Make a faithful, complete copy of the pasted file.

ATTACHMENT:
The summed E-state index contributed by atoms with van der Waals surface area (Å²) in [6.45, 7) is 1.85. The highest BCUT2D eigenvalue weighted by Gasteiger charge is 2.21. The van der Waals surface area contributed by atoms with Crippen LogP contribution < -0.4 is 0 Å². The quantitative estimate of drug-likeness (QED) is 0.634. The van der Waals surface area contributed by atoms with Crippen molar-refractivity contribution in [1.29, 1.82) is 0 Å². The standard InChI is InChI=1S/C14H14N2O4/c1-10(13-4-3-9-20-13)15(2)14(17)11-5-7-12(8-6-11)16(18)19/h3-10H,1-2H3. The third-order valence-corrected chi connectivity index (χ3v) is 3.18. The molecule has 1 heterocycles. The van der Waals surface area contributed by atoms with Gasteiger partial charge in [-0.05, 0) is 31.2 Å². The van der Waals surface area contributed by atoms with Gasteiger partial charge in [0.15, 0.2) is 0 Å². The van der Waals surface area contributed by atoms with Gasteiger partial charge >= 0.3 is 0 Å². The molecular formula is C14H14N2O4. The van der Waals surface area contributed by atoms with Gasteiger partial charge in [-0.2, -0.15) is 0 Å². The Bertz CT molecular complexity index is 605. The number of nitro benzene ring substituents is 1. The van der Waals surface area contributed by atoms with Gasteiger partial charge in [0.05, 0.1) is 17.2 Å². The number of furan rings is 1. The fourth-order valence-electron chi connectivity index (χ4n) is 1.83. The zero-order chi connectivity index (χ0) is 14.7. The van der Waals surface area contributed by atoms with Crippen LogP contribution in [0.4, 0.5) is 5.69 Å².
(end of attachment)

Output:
The summed E-state index contributed by atoms with van der Waals surface area (Å²) in [6.45, 7) is 1.85. The highest BCUT2D eigenvalue weighted by Gasteiger charge is 2.21. The van der Waals surface area contributed by atoms with Crippen LogP contribution < -0.4 is 0 Å². The quantitative estimate of drug-likeness (QED) is 0.634. The van der Waals surface area contributed by atoms with Crippen molar-refractivity contribution in [1.29, 1.82) is 0 Å². The standard InChI is InChI=1S/C14H14N2O4/c1-10(13-4-3-9-20-13)15(2)14(17)11-5-7-12(8-6-11)16(18)19/h3-10H,1-2H3. The third-order valence-corrected chi connectivity index (χ3v) is 3.18. The molecule has 1 heterocycles. The van der Waals surface area contributed by atoms with Gasteiger partial charge in [-0.05, 0) is 31.2 Å². The van der Waals surface area contributed by atoms with Gasteiger partial charge in [0.15, 0.2) is 0 Å². The van der Waals surface area contributed by atoms with Gasteiger partial charge >= 0.3 is 0 Å². The molecular formula is C14H14N2O4. The van der Waals surface area contributed by atoms with Gasteiger partial charge in [-0.2, -0.15) is 0 Å². The Bertz CT molecular complexity index is 605. The number of nitro benzene ring substituents is 1. The van der Waals surface area contributed by atoms with Gasteiger partial charge in [0.05, 0.1) is 17.2 Å². The number of furan rings is 1. The fourth-order valence-electron chi connectivity index (χ4n) is 1.83. The zero-order chi connectivity index (χ0) is 14.7. The van der Waals surface area contributed by atoms with Crippen LogP contribution in [0.4, 0.5) is 5.69 Å².